An album of Yiddish electropop from Poland captures the coronavirus age
Read this article in Yiddish
Listening to Maria Ka’s Yiddish electropop album, “Di Arumike Velt” [The Surrounding World], was for me like hearing music from a parallel universe.
Not only are the Yiddish songs about the coronavirus era and issues facing women in 2020s Poland, but the music itself is unlike anything I’ve heard performed in the language. Maria Kawska, a millennial resident of Gdansk, who records under the stage name Maria Ka, has a unique sound that includes elements of electronic dance music, europop, alternative rock and cold wave. Playing electric guitar, piano and keyboard, she makes ample use of a looping machine.
Despite the psychedelic beats that often reach a pulsing crescendo, the Yiddish lyrics are readily clear. “Di Arumike Velt”, released last August, shows off Maria Ka’s talent as a lyricist. Her verses seem simple at first, but many are made up of couplets that, perhaps unsurprisingly for a psychology major, function as self-contained riddles. In “Di Arumike Velt” [the surrounding world], the album’s title track, for instance, she sings: “Tsvey zaytn hot mayn velt/ di kranke un gezunte/ vi mayne tsvey hent” [in her translation: two sides has my world/ the sick and the healthy one – two, just as two are my hands].
It was during her undergraduate studies at Krakow’s Jagiellonian University that Maria Ka became enamored with Yiddish. Raised in a musical home and having performed in Polish and English since she was a young child, she soon added Yiddish songs to her repertoire.
“Because of my Jewish background, the language is close to my heart,” she told me over Zoom.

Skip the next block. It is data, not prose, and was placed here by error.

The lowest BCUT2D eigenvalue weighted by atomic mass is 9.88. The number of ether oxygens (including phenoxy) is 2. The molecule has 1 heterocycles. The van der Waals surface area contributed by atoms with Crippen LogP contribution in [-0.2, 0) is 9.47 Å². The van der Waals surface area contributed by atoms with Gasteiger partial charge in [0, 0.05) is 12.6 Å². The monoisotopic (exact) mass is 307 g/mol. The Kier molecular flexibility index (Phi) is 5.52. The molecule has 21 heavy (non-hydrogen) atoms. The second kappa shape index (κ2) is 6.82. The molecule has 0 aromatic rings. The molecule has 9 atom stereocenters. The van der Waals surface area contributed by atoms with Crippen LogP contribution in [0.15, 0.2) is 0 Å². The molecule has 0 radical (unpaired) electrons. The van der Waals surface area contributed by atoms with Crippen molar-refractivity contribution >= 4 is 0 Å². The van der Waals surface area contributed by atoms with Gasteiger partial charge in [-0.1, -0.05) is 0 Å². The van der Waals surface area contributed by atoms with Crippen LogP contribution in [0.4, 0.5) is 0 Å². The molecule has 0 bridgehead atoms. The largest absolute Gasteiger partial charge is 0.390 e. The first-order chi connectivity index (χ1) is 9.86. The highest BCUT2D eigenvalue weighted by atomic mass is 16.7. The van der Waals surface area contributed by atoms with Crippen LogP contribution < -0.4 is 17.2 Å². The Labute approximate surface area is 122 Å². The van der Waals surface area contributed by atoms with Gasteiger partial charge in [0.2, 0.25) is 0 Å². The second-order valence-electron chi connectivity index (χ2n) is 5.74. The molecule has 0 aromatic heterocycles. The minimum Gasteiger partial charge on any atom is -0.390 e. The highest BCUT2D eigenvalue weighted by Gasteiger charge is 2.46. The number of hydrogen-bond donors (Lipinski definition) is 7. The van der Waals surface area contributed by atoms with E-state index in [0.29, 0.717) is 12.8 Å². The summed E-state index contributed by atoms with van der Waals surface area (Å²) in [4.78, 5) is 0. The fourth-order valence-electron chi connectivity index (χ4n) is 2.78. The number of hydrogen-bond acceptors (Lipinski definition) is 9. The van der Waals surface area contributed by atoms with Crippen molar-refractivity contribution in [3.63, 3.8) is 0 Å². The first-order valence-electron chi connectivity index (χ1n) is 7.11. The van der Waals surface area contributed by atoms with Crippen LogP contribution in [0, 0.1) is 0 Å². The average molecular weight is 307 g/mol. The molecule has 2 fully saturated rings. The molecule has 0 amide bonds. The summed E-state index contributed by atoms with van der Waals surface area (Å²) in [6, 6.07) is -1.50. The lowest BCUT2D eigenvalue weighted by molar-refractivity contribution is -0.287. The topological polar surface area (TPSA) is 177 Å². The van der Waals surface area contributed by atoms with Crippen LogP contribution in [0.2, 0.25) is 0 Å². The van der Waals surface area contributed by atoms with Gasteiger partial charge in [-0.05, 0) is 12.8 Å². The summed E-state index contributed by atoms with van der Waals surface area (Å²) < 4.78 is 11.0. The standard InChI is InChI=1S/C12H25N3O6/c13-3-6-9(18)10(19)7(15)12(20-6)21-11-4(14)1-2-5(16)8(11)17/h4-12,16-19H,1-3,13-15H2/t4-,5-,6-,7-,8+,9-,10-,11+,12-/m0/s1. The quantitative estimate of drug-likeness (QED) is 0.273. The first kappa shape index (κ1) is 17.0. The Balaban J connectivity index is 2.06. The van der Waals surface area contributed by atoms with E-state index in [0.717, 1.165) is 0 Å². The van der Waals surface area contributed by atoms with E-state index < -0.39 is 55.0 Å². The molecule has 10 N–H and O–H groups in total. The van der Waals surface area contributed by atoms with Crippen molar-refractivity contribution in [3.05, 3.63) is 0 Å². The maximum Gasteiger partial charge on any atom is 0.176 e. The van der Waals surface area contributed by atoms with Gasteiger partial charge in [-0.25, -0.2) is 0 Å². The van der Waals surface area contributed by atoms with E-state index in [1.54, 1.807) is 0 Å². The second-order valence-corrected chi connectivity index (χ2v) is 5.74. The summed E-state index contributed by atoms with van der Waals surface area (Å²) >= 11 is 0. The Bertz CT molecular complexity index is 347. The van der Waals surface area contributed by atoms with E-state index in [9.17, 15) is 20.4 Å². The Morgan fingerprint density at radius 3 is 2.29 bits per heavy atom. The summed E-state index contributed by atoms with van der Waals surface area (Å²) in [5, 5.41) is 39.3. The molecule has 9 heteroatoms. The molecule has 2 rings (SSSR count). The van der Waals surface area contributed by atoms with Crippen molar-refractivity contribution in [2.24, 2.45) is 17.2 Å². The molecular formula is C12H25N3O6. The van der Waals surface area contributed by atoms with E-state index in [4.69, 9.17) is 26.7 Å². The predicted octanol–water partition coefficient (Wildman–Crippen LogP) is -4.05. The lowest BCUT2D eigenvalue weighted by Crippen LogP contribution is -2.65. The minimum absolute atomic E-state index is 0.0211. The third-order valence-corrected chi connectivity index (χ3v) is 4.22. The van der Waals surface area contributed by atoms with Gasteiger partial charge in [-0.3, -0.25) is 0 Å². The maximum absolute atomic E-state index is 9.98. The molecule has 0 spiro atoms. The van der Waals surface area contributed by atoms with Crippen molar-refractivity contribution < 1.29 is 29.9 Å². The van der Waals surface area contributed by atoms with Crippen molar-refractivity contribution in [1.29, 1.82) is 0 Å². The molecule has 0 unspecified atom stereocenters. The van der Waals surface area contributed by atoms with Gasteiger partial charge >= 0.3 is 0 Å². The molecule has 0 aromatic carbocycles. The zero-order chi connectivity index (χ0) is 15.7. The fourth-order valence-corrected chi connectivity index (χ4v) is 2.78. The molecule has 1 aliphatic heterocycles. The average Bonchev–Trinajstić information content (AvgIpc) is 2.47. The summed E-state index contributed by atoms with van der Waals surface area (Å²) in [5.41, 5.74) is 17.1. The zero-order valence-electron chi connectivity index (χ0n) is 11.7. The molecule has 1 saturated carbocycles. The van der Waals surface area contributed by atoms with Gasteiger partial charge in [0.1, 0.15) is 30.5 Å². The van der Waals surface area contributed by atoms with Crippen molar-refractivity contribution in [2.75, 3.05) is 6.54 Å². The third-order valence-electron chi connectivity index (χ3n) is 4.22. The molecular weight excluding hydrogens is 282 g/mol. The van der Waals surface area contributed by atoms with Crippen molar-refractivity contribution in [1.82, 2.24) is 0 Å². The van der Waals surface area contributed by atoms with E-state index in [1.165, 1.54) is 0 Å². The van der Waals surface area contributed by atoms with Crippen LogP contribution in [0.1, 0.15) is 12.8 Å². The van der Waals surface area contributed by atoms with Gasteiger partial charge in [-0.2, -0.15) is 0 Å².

She continued in Jewish Studies, completing a master’s thesis on the role of women in Yiddish cinema. The topic inspired her first songs in Yiddish, which she wrote to accompany the landmark 1924 silent film “Tkies Kaf” [The Vow], a forerunner of “The Dybbuk”.
Maria Ka writes Yiddish songs about contemporary topics to show that the language is still vibrant. Since she is not a big fan of Klezmer or other traditional Jewish genres, she prefers to create music that reflects her own tastes. Asked to name some of the artists who have shaped her style, she cited the blues and psychedelic rock band, The Dead Weather, the French avant-garde electropop and cold wave group, La Femme, and the Icelandic singer, Bjork.
“Di Arumike Velt,” which besides the three original tracks includes Maria Ka’s versions of two classic Yiddish songs, “Mayn Shtetele Beltz” My Little Town of Belz and the WWII Jewish partisan anthem “Zog Nit Keynmol”, also features a visual component. Each piece is accompanied by a short film with kaleidoscopic colors and ephemeral images that create a phantasmagoric effect.
The trippy aesthetic captures the mood of the disorienting first weeks of the coronavirus pandemic. March 2020 found Maria Ka, who frequently performs in Gdansk’s historic synagogue, cooped up at home. She used her quarantine time to record “Di Arumike Velt” and her forthcoming album, “Der Hemshekh” [The Continuation].
Unlike her previous solo project, “Der Hemshekh” was produced with a band. The songs respond to the political situation in Poland, where the far-right government has launched an unremitting campaign to restrict abortion rights. Maria Ka notes on her Facebook page that the album was inspired by “invisible women’s stories and biographies filling in the hitherto patriarchal narrative.”
“Der Hemshekh” will feature five original tracks alongside Maria Ka’s take on five well-known Yiddish songs, including “Sheyn Vi di Levone” [Pretty as the Moon] and “Papirson” [Cigarettes] with reimagined lyrics that highlight a woman’s perspective. She hopes to release the album as a physical CD or vinyl.
An exacting translator of her own lyrics into English and Polish (see the subtitles on her YouTube videos), Maria Ka is at work on another album, “Di Shaykhesn,” (Connections), which will feature songs originally written in a mix of English, Polish and Yiddish. The project will explore the interplay of languages and her experiences with multicultural identities.